Trade Resources Company News Packaging Has to Do More Than Just Protect The Product and Attract The Consumer

Packaging Has to Do More Than Just Protect The Product and Attract The Consumer

Packaging in the pharmaceutical market has to do more than just protect the product and attract the consumer. As Tony Corbin finds, designing the perfect pack requires a lot of care and attention

When it comes to packaging in the pharmaceutical sector, it's not all about the aesthetics; the design needs to do a bit more than grabbing the consumer's eye. Typically, packs need to assist the patient to take the correct dosage of medicine and, if one set of statistics are anything to go by, packaging and labelling is of utmost importance to the wellbeing of patients.

The National Patient Safety Authority (NPSA) estimates that there are 900,000 recorded adverse events in the NHS every year. Approximately a third of these are medication and dispensing errors caused by confusion over packaging and labelling instructions. The NPSA strongly advises that packaging design should consider the needs and capabilities of the broadest possible range of patients, particularly older and partially sighted users. The needs of pharmacists and how they identify, classify and differentiate between medicine packages is also stressed.

Rob McLean of Chester Medical Solutions explains: "Well designed pharmaceutical and healthcare packaging has the potential to reduce the [adverse events] figure and play a vital role in improving patient safety and compliance." It means that designers and manufacturers of pharmaceutical packaging have plenty to contend with. While pharmaceutical packaging only constitutes around 3% of packaged products globally, it's a market where smart structure and clear communication is essential.

Chesapeake marketing and services manager Bob Houghton explains: "The role of packaging cannot be overplayed. It is the first point of communication with the patient and it is imperative that it clearly communicates to the patient in a way that is easily understood – what the item is, what its used for, how to use it and so on. A well designed pack – this includes both construction design and graphics – keeps the contents safe and secure, offers reliable access to the contents for the patient, conveys information clearly and in a format that is easily understood."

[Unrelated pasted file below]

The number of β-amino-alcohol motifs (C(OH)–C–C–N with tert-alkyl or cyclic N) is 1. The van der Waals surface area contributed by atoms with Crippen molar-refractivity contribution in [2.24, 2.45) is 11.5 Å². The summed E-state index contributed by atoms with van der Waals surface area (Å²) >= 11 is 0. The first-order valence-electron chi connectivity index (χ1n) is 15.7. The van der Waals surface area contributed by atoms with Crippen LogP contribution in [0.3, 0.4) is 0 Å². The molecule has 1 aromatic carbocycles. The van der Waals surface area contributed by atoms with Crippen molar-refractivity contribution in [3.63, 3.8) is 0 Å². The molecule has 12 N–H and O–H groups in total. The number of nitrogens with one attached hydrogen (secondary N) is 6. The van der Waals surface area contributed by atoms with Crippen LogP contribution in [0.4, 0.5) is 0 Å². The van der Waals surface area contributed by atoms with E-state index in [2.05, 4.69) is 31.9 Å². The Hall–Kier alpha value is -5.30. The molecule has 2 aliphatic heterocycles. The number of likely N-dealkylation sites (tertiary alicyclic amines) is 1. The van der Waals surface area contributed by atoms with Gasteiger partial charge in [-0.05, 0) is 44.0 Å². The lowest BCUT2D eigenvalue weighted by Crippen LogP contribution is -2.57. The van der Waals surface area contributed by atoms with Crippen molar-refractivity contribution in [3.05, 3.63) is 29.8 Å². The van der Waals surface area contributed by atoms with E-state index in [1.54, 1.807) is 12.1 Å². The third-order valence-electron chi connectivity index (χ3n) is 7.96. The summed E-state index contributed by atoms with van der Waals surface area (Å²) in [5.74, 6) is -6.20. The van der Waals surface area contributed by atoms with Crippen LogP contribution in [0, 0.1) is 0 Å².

Innovation is the cornerstone of the pharmaceutical industry and packaging has to reflect that. The sector has risen to the challenges with further advances in reducing dispensing errors, anti-counterfeiting, Braille messaging, sustainability and guiding patients to correct dosage (for instance, with stick packs) among others emerging over the last year. The design patient safety research draws the conclusion that getting the correct message across is of paramount importance. Some are leaning towards illustrations rather than just text but whatever option or combination is used, clarity is key.

The importance of label clarity and distinction between medications is further emphasised by one senior clinic manager who says: "In healthcare the cost of errors are immense with patient litigation and investigations. What has been under discussion is that many pharmaceutical companies often have their very different dangerous drugs labelled and bottled quite similarly, contributing to errors."

In terms of primary packaging, market projections earlier this year suggested pre-filled syringes will generate the highest growth rate per year from now until 2016, closely followed by blister packs. The former provides many benefits including administering drug convenience and dosage accuracy. Single-dose dispensing is one of the reasons why skinny stick packs are also proving to be increasingly appealing along with ease of opening.

Patient adherence